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Old 05-01-10, 08:03 PM   #1
firemermaid
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Default Coat rack mime

So the act in which a clown dances with wis arms through a coat on a rack... you know the one right? There is a hat too, and it looks like he is got a person with him. I've seen it done a few different times and when done well it can be quite moving. I was just wondering if the act has a name, if someone is know for developing it, and anything else about this beautiful and creative act. Thanks!
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Old 05-02-10, 12:04 AM   #2
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I think it's a classic - didn't Chaplin do something like this? - that's as old as vaudeville, possibly as old as coat racks. Slava Polunin does a very nice version in Slava's Snowshow, and that act is also in Cirque du Soleil's Alegria.
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Old 05-03-10, 03:42 PM   #3
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So when you re-do a classic that is ok right? I will give the act the love and respect it deserves. Chaplin and -Cirque Du Sole are two things I love!! I gotta check out Slava's Snowshow...
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Old 05-03-10, 05:06 PM   #4
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If you re-do it and make it your own, yes Read "How To Steal Material Without Getting Caught" which I think is in the library here and is a great tutorial on re-thinking routines that inspire you.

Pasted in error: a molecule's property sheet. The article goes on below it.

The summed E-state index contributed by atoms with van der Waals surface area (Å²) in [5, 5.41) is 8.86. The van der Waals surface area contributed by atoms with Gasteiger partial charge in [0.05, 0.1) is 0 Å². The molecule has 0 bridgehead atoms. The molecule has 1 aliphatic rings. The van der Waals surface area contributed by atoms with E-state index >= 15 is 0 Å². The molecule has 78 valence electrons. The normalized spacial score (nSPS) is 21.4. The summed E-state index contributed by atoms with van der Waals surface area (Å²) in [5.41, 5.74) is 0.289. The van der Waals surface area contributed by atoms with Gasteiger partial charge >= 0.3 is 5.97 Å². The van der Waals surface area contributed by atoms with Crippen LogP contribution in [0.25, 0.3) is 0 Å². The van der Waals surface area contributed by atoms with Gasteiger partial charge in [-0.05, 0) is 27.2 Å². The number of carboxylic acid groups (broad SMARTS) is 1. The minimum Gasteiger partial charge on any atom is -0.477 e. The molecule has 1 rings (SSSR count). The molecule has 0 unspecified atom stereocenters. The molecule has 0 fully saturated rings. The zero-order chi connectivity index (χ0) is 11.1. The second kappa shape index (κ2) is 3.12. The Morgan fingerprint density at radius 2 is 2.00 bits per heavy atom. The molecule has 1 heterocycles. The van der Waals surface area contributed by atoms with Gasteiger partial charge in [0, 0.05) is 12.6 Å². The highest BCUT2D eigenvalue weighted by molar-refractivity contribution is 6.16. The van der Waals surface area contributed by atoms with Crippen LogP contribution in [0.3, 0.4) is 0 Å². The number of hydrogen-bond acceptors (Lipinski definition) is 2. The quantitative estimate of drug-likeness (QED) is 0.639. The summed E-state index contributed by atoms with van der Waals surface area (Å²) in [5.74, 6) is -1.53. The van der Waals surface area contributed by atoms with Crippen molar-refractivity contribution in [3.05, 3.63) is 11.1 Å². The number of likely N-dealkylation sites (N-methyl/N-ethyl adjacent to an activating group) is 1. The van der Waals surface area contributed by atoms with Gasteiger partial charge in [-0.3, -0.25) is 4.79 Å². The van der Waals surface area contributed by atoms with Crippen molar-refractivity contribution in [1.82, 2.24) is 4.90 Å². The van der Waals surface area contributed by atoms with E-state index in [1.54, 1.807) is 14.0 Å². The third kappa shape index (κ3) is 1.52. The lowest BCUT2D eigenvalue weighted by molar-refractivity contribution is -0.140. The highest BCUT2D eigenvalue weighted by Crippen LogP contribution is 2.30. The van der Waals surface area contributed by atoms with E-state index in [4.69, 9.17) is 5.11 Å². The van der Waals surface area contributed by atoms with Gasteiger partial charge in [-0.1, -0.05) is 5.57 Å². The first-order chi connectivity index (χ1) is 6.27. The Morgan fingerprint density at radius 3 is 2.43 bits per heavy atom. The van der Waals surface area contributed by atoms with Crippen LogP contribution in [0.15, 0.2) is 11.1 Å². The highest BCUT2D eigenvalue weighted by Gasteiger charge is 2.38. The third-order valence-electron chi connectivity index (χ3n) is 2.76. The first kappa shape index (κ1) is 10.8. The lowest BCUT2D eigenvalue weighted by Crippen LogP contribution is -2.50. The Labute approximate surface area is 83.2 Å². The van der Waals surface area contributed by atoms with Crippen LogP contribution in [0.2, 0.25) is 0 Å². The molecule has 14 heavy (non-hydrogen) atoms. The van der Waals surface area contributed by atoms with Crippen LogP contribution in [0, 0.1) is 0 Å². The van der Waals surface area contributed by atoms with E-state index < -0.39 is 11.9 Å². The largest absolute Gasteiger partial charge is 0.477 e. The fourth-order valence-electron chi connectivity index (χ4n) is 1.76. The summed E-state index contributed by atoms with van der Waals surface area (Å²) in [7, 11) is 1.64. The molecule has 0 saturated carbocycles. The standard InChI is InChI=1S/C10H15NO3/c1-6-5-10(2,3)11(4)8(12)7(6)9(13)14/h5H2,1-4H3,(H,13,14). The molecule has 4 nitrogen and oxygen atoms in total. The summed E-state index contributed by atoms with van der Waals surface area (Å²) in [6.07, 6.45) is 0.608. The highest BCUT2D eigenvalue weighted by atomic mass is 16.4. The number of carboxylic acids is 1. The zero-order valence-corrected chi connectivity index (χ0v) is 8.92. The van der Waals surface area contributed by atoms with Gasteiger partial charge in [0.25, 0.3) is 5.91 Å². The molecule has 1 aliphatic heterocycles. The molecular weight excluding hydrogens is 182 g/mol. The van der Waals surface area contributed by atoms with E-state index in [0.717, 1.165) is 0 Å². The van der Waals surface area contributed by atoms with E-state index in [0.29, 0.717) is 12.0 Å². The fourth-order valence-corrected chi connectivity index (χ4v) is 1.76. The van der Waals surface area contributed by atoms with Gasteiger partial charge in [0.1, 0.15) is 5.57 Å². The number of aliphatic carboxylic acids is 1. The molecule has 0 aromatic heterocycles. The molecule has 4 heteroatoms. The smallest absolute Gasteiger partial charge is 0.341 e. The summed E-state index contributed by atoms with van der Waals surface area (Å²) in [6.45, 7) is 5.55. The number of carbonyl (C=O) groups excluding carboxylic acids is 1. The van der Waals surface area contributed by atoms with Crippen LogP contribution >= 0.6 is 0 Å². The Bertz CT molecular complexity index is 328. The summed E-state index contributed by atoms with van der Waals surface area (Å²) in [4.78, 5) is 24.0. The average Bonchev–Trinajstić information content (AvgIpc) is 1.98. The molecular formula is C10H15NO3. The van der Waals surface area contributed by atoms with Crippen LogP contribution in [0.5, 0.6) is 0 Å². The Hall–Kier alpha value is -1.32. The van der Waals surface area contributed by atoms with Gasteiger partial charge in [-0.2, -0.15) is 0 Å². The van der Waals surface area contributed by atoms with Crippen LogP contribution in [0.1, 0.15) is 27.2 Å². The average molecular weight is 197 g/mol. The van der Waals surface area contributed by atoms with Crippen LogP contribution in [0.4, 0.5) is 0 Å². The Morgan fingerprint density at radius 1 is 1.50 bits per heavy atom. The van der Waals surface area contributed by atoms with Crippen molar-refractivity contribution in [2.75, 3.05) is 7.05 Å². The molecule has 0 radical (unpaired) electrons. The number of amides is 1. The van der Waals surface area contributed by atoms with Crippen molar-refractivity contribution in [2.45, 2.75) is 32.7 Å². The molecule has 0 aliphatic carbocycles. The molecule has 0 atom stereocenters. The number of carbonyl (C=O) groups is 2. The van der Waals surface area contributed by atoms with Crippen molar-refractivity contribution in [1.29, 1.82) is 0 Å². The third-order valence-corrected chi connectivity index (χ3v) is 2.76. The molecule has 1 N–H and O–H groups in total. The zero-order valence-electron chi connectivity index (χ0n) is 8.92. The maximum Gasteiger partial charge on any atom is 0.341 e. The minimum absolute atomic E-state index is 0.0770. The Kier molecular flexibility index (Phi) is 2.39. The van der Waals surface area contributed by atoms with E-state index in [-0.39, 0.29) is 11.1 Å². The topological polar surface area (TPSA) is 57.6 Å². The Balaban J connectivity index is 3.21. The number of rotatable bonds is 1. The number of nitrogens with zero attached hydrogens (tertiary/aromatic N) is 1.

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Old 05-04-10, 09:25 PM   #5
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Default It's yours for the taking.

Frazer Hooper does a cute version where its a 4 ft child inside the coat.
It's a standard but it's constantly being reinterpreted.
it is a 100 year old clown classic, any new variation is welcome.
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Old 05-10-10, 05:20 PM   #6
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I heard Gazzo came up with it, but I'd bet he stole it from Robert.

(Frazer's version is extra good)
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Old 05-10-10, 06:55 PM   #7
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The person best qualified to know would be Pat Cashen who heads the International Clown historical society.
Google him, [it may be 'an' or 'in' for his name.]